Almost every day, through the busiest streets of Mumbai, near the Kurla railway station, a Brihanmumbai Municipal Corporation van patrols the area to remove encroachments on pedestrian walkways. As the BMC van approaches, street vendors hurriedly pack up their things and hide in order to avoid eviction, along with confiscation of their belongings. It is a routine affair. “Due to fear of the BMC, everyone packs everything and, when the car leaves, they put it again,” Sudha Ranade, a street vendor in Tilak Nagar, told us, in July. “How difficult it is to pack everything up and rebuild it.”
Street vending accounts for about fourteen percent of informal employment in India’s cities, making up one of the largest segments of self-employed people in the country. According to the National Hawker Federation, there are over 40 million street vendors, with a cumulative daily turnover of Rs 80 crore. While it requires relatively low capital investment and offers flexible working hours, most street vendors work fourteen to eighteen hours a day, with no security at the workplace. Over three-fourths of respondents in a study conducted by the National Alliance of Street Vendors in India said they pay daily bribes to the police or municipal workers for protection from raids. In Mumbai, another study found, bribes tend to constitute ten to twenty percent of a vendor’s daily earnings.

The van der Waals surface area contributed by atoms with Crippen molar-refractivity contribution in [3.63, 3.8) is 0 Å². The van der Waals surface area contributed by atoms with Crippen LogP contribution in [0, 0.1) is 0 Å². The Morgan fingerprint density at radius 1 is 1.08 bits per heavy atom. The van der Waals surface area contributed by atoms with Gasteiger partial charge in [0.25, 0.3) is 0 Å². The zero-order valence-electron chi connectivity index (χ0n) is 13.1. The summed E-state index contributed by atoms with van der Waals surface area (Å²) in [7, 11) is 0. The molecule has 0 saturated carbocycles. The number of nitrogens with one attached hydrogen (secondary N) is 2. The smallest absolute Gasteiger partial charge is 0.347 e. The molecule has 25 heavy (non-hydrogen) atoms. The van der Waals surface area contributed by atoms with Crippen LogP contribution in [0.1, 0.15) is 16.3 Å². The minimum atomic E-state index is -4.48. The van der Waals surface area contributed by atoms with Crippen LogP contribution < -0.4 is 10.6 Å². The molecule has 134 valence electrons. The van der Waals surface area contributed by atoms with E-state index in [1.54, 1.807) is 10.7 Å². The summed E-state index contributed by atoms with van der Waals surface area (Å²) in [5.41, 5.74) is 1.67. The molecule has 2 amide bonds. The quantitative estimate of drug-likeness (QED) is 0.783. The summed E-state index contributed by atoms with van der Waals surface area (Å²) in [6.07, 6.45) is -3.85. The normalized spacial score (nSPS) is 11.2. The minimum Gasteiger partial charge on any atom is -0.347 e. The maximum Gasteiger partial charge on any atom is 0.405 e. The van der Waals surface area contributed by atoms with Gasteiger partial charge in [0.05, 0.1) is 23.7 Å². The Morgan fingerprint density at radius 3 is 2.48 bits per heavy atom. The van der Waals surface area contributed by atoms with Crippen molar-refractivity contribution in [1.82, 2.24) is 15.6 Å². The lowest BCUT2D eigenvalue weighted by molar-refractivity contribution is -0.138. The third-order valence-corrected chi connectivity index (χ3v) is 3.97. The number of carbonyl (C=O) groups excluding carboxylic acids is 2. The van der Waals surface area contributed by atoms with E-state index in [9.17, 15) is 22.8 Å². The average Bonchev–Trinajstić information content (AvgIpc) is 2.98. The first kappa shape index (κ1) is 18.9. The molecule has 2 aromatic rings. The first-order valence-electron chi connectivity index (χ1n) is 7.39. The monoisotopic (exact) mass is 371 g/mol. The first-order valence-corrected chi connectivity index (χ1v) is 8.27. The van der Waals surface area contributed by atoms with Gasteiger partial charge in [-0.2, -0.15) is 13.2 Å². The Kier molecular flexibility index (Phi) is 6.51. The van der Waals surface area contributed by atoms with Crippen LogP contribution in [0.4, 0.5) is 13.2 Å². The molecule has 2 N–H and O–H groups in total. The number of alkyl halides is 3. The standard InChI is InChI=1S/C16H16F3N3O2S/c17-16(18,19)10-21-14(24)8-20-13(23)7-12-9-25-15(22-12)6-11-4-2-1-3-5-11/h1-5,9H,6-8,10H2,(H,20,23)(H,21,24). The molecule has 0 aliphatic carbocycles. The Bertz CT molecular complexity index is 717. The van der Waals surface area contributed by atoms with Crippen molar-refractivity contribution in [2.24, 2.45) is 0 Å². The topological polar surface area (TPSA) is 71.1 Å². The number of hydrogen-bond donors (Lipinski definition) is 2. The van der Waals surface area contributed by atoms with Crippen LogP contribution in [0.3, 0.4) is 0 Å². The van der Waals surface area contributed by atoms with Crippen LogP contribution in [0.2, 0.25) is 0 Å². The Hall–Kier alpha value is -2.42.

The BMC has been acting against street vendors under Section 314(c) of the Mumbai Municipal Corporation Act, which empowers it to “remove without notice anything erected, deposited or hawked” without a license or in a way that obstructs pedestrians or traffic. Evictions are also carried out under Sections 67 and 102 of the Bombay Police Act, which authorise detention or removal of anyone obstructing the flow of traffic, and as part of city beautification projects.